Farmers on both sides of the ditch have rejected the proposed livestock emissions levy currently being considered for New Zealand’s agriculture sector.
Industry body Beef + Lamb New Zealand has been working with the New Zealand Government to design a farm-level levy on sheep and cattle in order for agriculture to be excluded from an emissions trading scheme.
Andrew Morrison, the chair of Beef + Lamb New Zealand, said that the scheme, which wouldn’t be adopted until 2025, was essential for maintaining social license.
“This is our sector’s plan to manage emissions on-farm in a practical and fair way while keeping agriculture out of an emissions trading scheme,” he said.
“Doing nothing is not an option. Our consumers are asking for action and so are our communities.”
Many farmers have hit back at the plan, saying that another tax would drastically reduce the profitability and viability of sheep and cattle enterprises.
“There is no support from grassroots farmers in New Zealand for this tax,” said Steve Craston, a dairy farmer near Hamilton on New Zealand’s north island.
“By 2030, a lot of farmers will paying $15,000-$50,000 each for this tax and it’s going to cause a huge amount of damage. A lot of these guys will just be forced out of business.”
Mr Cranston said that New Zealand farming operated on a climate-neutral basis and that efforts to reduce emissions would offset industries outside agriculture.
“This is an issue for farmers globally because consumers around the world are being led to believe that farming is bad for the climate,” he said. “I think we really need some leadership by the IPCC (Intergovernmental Panel on Climate Change) and scientific community to get together and fix agricultural emissions accounting because at the moment it’s highly misleading and it’s damaging all of our reputations.”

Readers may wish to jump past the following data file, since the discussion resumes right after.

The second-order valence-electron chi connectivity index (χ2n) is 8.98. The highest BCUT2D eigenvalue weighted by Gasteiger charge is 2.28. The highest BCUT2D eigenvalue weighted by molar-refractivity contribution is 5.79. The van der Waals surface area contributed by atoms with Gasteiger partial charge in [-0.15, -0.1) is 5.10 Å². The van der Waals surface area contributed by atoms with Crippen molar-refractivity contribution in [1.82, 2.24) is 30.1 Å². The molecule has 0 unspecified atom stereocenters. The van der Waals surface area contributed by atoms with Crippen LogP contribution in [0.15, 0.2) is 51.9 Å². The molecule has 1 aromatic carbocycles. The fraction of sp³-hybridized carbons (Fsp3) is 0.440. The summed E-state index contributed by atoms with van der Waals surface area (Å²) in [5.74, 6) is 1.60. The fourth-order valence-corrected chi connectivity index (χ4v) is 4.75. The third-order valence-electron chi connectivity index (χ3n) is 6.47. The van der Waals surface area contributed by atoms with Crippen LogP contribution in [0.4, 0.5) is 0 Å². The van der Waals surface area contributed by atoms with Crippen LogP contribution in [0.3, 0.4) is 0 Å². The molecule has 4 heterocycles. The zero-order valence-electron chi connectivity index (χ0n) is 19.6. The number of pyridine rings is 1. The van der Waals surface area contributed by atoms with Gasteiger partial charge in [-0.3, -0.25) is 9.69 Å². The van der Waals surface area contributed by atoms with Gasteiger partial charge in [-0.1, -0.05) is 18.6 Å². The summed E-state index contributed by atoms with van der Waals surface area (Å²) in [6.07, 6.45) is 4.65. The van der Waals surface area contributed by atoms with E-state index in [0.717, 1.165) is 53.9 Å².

Carbon Neutrality Still the Goal for Australian Farmers
While the move has worried some Australian farmers, the Agriculture Minister sought to reassure the industry that a similar approach would not be on the cards domestically.
“A tax similar to the one floated in NZ is not something the government is considering. The Australian government will continue to support and work with our agricultural industries to reduce their emissions,” said Agriculture Minister Murray Watts.
“The Australian red meat industry has set its own target to be carbon neutral by 2030.”
Australian livestock farmers have already undertaken much of the work to achieve carbon neutrality with the red meat sector slashing their carbon emissions by more than 50% between 2005 and 2016.
Under the CN30 program, Meat and Livestock Australia has pledged almost $200 million in investments to help farmers achieve a net-zero target by 2030, mainly through the adoption of greenhouse gas emissions avoidance activities and by encouraging farmers to sequester carbon on-farm.
Mitigating Carbon “More than Ticking a Box”
In Western Victoria, Mark Wootton’s farming operation achieved carbon neutrality in 2010 by planting 600 hectares of trees on his 3,300 hectare property near Hamilton.
While the milestone has provided a marketing advantage, Mr Wootton said that the improvements to his farm had also improved productivity and biodiversity.
“There’s the shelter that improves your pasture growth because the soil’s warmer, there are higher lambing percentages, and better calving because you’ve got better shelter,” he said.
“We have amazing biodiversity gains here. We started with 47 species of birds, we now have 159, so there are a lot of good reasons to do it beyond the carbon neutrality.”